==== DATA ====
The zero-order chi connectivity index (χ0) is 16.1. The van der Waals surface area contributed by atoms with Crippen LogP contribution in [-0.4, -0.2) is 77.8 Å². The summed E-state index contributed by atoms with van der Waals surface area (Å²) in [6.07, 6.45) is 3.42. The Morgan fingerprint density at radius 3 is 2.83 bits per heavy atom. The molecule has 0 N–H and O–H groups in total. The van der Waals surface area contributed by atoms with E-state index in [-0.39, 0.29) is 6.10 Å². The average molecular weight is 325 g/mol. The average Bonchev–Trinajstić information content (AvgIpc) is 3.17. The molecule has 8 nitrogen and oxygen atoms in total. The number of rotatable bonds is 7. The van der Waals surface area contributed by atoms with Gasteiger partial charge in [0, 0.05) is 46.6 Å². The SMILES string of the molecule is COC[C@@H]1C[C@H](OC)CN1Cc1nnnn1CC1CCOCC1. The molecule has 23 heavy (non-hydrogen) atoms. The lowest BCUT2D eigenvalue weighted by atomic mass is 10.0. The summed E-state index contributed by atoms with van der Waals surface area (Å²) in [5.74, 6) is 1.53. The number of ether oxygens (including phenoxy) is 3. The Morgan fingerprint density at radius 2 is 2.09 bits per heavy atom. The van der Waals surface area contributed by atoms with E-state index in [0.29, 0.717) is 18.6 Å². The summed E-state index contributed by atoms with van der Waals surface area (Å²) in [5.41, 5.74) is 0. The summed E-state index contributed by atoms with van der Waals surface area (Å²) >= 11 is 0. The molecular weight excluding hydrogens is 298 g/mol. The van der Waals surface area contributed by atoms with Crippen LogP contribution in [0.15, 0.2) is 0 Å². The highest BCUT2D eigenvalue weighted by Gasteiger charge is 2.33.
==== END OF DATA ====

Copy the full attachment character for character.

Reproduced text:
The zero-order chi connectivity index (χ0) is 16.1. The van der Waals surface area contributed by atoms with Crippen LogP contribution in [-0.4, -0.2) is 77.8 Å². The summed E-state index contributed by atoms with van der Waals surface area (Å²) in [6.07, 6.45) is 3.42. The Morgan fingerprint density at radius 3 is 2.83 bits per heavy atom. The molecule has 0 N–H and O–H groups in total. The van der Waals surface area contributed by atoms with E-state index in [-0.39, 0.29) is 6.10 Å². The average molecular weight is 325 g/mol. The average Bonchev–Trinajstić information content (AvgIpc) is 3.17. The molecule has 8 nitrogen and oxygen atoms in total. The number of rotatable bonds is 7. The van der Waals surface area contributed by atoms with Gasteiger partial charge in [0, 0.05) is 46.6 Å². The SMILES string of the molecule is COC[C@@H]1C[C@H](OC)CN1Cc1nnnn1CC1CCOCC1. The molecule has 23 heavy (non-hydrogen) atoms. The lowest BCUT2D eigenvalue weighted by atomic mass is 10.0. The summed E-state index contributed by atoms with van der Waals surface area (Å²) in [5.74, 6) is 1.53. The number of ether oxygens (including phenoxy) is 3. The Morgan fingerprint density at radius 2 is 2.09 bits per heavy atom. The van der Waals surface area contributed by atoms with E-state index in [0.29, 0.717) is 18.6 Å². The summed E-state index contributed by atoms with van der Waals surface area (Å²) in [5.41, 5.74) is 0. The summed E-state index contributed by atoms with van der Waals surface area (Å²) >= 11 is 0. The molecular weight excluding hydrogens is 298 g/mol. The van der Waals surface area contributed by atoms with Crippen LogP contribution in [0.15, 0.2) is 0 Å². The highest BCUT2D eigenvalue weighted by Gasteiger charge is 2.33.